Calves are housed in individual pens in a calf barn where they are fed three quarts of pasteurize milk three times daily from liquid feeding pails that are also  used to feed water. As I observe calf care after feeding I noted that several sick calves needed to be treated. The calf care person stepped into the first pen, gave the treatment to the sick calf, left this pen and promptly opened and stepped into the pen of the next calf to be treated. Boots, Boots, Boots. Feces on boots are a very effective way to carry pathogens from one pen to another.


Another of my clients has a little low tow-along cart. The cart has a place for extra disinfectant solution and a brush. A low plastic container allows the caregiver to step in and brush her boots. The solution is dumped out between calves. The routine is step in before entering the pen, step into the container upon leaving the pen, brush to remove an manure, dump the disinfectant solution, go on to the next calf. 

I saw a similar set up for a dairy using outdoor hutches. They carried the container in the back of a 4-wheeler, set it out on the ground, sprayed disinfectant on their boots while standing in the container, stepped into the wire pen, treated the calf, stepped out into the container brushing their boots off while being sprayed with disinfectant, changed gloves and on to the next calf. 

Note: Footbaths are particularly ineffective for controlling pathogen movement. In "Best Management Practices" above both calf enterprises dumped the foot bath between  uses. Research has demonstrated that even well-maintained footbaths often fail to control the spread of pathogens, especially Salmonella. 

Reference: Gardner, C.E. and Others, "Case Report: Management of an Outbreak of Salmonellosis on a Commercial Calf Raising Unit." The Bovine Practitioner, vol. 38, no. 2, pp147-154.

Saturday, January 28, 2017

Stopping Salmonella from Infecting the Next Calf

We frequently find that there are reservoirs of the Salmonella pathogen on dairy farms.  As long as immunity is high the animals do not show symptoms of being clinically ill (Salmonellosis).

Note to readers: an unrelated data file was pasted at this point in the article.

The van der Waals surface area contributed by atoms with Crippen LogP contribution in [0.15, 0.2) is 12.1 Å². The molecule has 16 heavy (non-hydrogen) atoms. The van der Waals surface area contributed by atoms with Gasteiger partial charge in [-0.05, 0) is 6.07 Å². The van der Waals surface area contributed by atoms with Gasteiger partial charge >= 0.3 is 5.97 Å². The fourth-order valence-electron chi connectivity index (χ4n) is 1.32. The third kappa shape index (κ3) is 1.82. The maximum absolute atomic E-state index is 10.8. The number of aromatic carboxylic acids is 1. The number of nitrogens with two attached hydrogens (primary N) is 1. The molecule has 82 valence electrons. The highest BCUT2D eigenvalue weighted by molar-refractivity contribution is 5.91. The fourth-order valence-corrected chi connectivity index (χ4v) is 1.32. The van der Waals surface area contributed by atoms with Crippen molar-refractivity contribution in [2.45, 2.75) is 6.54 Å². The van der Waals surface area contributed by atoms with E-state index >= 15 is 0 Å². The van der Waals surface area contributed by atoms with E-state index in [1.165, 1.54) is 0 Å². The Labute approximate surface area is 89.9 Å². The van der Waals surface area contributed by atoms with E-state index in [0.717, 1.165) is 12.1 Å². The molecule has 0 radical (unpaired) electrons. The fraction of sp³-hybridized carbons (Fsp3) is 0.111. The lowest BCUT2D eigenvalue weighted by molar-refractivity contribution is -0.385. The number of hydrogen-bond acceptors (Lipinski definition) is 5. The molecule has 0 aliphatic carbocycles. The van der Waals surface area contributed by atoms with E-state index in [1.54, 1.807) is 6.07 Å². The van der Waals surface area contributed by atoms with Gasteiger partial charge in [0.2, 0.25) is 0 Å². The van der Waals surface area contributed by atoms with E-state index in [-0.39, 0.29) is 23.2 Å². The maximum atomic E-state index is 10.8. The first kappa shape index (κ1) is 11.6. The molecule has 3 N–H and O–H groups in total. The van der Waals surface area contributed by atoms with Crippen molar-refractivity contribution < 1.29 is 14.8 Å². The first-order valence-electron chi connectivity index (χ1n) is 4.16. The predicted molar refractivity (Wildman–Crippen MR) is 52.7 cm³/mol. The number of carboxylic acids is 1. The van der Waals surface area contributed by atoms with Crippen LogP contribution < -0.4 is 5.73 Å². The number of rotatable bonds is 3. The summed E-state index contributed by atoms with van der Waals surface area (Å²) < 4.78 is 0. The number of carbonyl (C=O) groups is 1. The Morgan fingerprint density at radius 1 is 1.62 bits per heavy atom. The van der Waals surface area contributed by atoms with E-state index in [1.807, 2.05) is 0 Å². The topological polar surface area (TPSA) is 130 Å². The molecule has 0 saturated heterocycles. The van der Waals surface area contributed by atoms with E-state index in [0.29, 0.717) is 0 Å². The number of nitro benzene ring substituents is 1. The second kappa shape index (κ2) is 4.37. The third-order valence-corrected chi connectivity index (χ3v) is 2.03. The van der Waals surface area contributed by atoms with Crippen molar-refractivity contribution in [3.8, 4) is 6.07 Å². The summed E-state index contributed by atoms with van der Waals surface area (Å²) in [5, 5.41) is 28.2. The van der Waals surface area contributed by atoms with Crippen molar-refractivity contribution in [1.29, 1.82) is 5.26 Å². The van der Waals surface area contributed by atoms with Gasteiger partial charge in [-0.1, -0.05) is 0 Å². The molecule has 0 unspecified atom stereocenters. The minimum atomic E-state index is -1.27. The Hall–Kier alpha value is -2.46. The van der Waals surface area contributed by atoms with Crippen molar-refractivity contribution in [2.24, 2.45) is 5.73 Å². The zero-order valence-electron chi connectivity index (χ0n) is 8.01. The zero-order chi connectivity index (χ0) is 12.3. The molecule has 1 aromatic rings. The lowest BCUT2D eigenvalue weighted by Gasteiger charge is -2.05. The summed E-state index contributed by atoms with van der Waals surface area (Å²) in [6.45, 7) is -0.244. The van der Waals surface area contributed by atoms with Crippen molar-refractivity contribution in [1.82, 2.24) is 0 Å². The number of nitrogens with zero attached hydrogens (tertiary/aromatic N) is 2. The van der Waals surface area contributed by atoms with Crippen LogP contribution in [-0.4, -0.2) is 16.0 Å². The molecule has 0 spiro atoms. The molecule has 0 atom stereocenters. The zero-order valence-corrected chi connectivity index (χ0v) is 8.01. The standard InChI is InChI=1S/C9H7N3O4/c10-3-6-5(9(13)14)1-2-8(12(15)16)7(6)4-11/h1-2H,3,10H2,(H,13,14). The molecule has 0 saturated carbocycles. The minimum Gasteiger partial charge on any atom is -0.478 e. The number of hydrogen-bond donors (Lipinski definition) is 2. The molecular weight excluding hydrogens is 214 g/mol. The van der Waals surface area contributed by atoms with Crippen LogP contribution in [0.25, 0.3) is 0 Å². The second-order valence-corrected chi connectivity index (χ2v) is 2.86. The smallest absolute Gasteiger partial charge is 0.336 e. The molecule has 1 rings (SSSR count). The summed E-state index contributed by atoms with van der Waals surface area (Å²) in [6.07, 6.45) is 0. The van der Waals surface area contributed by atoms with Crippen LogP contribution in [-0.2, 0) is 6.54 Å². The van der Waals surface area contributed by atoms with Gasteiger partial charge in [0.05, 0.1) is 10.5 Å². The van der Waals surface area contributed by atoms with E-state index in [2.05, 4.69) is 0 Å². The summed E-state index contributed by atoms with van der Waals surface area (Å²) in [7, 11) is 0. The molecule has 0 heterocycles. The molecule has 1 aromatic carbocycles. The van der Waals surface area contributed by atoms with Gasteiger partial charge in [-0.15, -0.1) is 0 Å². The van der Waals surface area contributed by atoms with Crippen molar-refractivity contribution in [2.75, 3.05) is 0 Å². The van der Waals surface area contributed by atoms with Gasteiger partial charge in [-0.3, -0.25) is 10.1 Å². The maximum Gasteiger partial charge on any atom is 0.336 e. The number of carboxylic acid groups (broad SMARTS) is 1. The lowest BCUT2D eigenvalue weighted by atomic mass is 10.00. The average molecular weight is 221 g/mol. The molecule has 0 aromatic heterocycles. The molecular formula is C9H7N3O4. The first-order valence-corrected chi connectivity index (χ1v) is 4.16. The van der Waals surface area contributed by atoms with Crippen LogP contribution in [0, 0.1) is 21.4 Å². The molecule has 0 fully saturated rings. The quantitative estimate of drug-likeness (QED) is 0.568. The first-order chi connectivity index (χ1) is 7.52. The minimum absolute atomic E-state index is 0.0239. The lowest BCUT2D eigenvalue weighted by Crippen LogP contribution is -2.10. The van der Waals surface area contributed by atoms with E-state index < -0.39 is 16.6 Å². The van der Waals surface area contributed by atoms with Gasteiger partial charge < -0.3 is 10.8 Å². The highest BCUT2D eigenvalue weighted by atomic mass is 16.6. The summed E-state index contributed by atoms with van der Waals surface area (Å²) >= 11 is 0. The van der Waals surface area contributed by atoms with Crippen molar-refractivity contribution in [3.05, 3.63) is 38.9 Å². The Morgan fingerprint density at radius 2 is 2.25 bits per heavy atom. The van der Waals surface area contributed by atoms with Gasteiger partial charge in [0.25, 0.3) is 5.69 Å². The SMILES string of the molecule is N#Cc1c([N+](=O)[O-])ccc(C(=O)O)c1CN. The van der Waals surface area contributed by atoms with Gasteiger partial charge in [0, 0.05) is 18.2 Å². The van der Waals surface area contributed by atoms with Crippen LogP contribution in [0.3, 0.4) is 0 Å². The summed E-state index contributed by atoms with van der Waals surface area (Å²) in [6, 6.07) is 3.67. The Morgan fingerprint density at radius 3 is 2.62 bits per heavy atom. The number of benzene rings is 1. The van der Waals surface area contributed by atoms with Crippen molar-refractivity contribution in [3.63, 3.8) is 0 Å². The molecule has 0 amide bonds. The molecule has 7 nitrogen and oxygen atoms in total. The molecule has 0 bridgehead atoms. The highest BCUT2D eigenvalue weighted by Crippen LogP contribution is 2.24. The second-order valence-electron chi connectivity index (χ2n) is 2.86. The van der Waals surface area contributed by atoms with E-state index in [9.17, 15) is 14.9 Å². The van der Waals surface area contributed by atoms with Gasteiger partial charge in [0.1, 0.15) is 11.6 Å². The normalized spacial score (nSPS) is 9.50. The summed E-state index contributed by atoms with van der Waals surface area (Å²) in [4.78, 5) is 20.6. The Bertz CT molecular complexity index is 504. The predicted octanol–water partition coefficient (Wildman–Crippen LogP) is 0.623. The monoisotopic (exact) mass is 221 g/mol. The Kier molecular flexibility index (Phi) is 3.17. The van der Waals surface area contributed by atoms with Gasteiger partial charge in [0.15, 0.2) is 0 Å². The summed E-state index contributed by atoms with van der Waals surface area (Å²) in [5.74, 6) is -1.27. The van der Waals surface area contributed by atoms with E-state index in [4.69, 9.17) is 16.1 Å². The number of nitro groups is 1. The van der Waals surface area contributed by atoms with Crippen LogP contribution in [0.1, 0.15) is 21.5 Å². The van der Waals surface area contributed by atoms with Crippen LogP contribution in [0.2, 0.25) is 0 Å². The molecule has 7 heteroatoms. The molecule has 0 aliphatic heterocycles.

With the changes that accompany the introduction of the Veterinary Feed Directive (VFD) we have some dairies that have stopped continuous feeding of antibiotics to young calves (usually less than 4 weeks but maybe as long as 8 weeks). 

On one  hand, for dairies where pathogen exposure is well controlled (for example, low bacteria counts in colostrum, calves moved from calving pens promptly and reliably after birth, feeding equipment effectively cleaned) taking away this "band-aid" has little effect.

On the other hand, if the farm's management practices have be skating at the very edge of containing clinical infections taking away the continuous feeding of antibiotics in the milk for preweaned calved may be all that is needed for subclinical infections to become clinical. 

Also, if there is significant exposure to Salmonella bacteria routinely in the calving pens and calf housing any event that causes even a little weakness in immunity among either cows at calving or young calves may be all that sets off a Salmonella event among calves. So, beyond treating sick calves, what to do when one or more calves are diagnosed with Salmonellosis?

Stopping Salmonlla from Infecting the Next Calf

1. Review colostrum management
  • Using blood from 10-12 calves (draw between 2 and 7 days of age) assess the effectiveness of creating passive transfer of immunity among calves. Click HERE for a guide to measuring passive transfer of immunity. When using blood serum total protein method, our goal is to have 90% at 5.0 and greater, 80% at 5.5 and greater.
  • Using 5 or more colostrum samples (collected from nipple or tube feeder just before feeding the calf) have laboratory cultures run to assess the level of bacteria in "as-fed" colostrum. Click HERE for a guide on sample collection. Our goal is to have less than 5,000cfu coliforms and less than 50,000cfu total plate count. 
2. Review calving pen management
  • Set the goal of having dry clean  bedding for all calves
  • Set a goal for promptly removing calves from the calving pen(s) to a clean, dry environment.
  • For any high risk dam suspected of being a Salmonella carrier, isolate her, remove the calf immediately after calving and do not feed her colostrum to any calf. 
3. Sanitize, sanitize, sanitize
  • Review washing procedures for calving equipment, colostrum handling equipment and calf feeding equipment. Click HERE for an equipment washing checklist.
  • Review ways in which caregivers may be spreading Salmonella from place to place and from calf to calf. 

[Veterinary Feed Directive (VFD) is a US based government program designed to place all feed-related antibiotic use under the direct supervision of the farm's veterinarian. A directive containing a description of the animals, the antibiotic to be used and the dose and duration of use must be written before the farm can purchase the product from a supplier.]

Thursday, January 26, 2017

Diagnosis: Salmonella Dublin
Now What?

This dairy has a number of group pens, calves are fed milk replacer with automatic computer controlled feeders. Recently they began having calves in the 7 to 10 day range show signs of diarrhea as well as elevated respiration rates and snotty noses.